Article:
Occasionally, test-takers may realize during the exam that they have misread questions, misunderstood instructions, or made multiple errors. If you have a clear sense that you have made severe mistakes early on in the test, and you believe that salvaging your score would be highly unlikely, voiding can save you from submitting a disappointing result.

3. Lack of Preparation 

If you find that you were underprepared for the MCAT despite your best efforts, voiding your score may offer an opportunity to regroup and bolster your knowledge base on certain topics.

4. Inconsistent Practice Scores

If your practice exam scores consistently fall below your target or desired range, it might indicate a need for further preparation. 

5. Strategic Decision

Occasionally, test-takers choose to void their MCAT score strategically, even if they feel reasonably confident in their performance. This approach is typically reserved for those who have specific knowledge about their desired medical schools' admission processes.

How Does Voiding Your MCAT Work?

If you decide to void your MCAT score, it's important to understand the process and implications. Here's how voiding works.

1. Indicate Your Decision at the End of the Exam

After completing all four sections of the MCAT, you will be given the option to void your score or have it reported. You must make this decision before viewing your score. Once you view your score, you can no longer void the exam.

2. Confirm Your Choice

You will be asked to confirm your decision to void. Be absolutely certain, as this action cannot be undone. If you choose to void, you will not receive a score for that attempt, and medical schools will not see that you voided an exam.

3. Voided Exams Still Count as an Attempt

Even though no score is reported for a voided exam, it still counts as one of your 7-lifetime attempts and one of 3 attempts allowed per year. This is important to consider when planning your MCAT journey and deciding whether to void.

4. No Refunds for Voided Exams

Voiding an exam does not entitle you to a refund of your registration fees. You will need to pay the full amount again to retake the MCAT.

5. Cannot Be Reversed

Once you confirm your decision to void, it cannot be reversed. Be absolutely sure before submitting your choice. You cannot change your mind after leaving the testing center.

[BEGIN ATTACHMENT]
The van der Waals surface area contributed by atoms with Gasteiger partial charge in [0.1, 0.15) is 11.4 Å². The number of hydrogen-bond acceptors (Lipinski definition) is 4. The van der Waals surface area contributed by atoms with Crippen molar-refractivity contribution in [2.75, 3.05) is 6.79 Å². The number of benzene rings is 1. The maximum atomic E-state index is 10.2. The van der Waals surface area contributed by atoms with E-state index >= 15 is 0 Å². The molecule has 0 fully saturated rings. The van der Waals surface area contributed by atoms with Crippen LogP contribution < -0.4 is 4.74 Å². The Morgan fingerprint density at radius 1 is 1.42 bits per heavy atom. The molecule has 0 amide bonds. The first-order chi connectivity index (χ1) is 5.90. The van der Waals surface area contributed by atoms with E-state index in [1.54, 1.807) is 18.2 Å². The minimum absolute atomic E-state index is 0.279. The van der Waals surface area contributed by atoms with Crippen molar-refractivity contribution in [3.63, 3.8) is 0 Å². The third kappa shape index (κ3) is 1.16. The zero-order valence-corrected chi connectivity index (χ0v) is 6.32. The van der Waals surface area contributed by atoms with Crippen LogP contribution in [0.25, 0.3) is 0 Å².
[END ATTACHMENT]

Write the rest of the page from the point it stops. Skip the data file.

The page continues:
Can Medical Schools See Voided MCAT?

When you choose to void your MCAT score, it means that you are electing not to have your score reported to medical schools or any other institutions. As a result, the voided score does not become part of your official MCAT record. Therefore, medical schools do not have direct access to voided scores during the application review process.

If you’ve voided your score in hopes of improving your score for the next time you take the test, consider booking a free consultation with one of our MCAT tutors. They have the insider knowledge to take your MCAT study plan to the next level.

Take Eric, for example, who got accepted to Harvard Medical School after receiving an MCAT score of 522.

“Inspira supported my MCAT preparations with two tutors, one for the sciences and analytical section and another one for the behavior foundations. They both were experts in their domains and helped improve my score. I was able to score 13 points higher than my diagnostic exams.”

FAQs: Voiding MCAT

Here are a few questions about voiding your MCAT score.

1. Is It Better to Void or Retake the MCAT?

The decision to void or retake the MCAT depends on individual circumstances, such as the severity of the performance issues. Carefully evaluating personal readiness and the potential for improvement can help determine the best course of action.

2. Why Would You Void the MCAT?

Voiding the MCAT is a choice made when unforeseen circumstances, extreme anxiety, or a lack of preparedness significantly impact performance. It allows for a fresh start, gives you the opportunity to demonstrate improvement, and prevents underwhelming scores from hindering admission chances to medical schools.

3. Is Voiding the MCAT the Same as a No-Show?

No, voiding the MCAT and a no-show are different. Voiding means erasing the score after completing the exam, while a no-show refers to not appearing for the exam at all. Voiding allows you to retake the MCAT, whereas a no-show typically requires registering and paying for another test date.

Final Thoughts

In the end, the decision to void your MCAT score is a personal one that should be approached with careful consideration and reflection. By making an informed decision that aligns with your aspirations, you can confidently navigate the path toward achieving your dreams of becoming a future physician.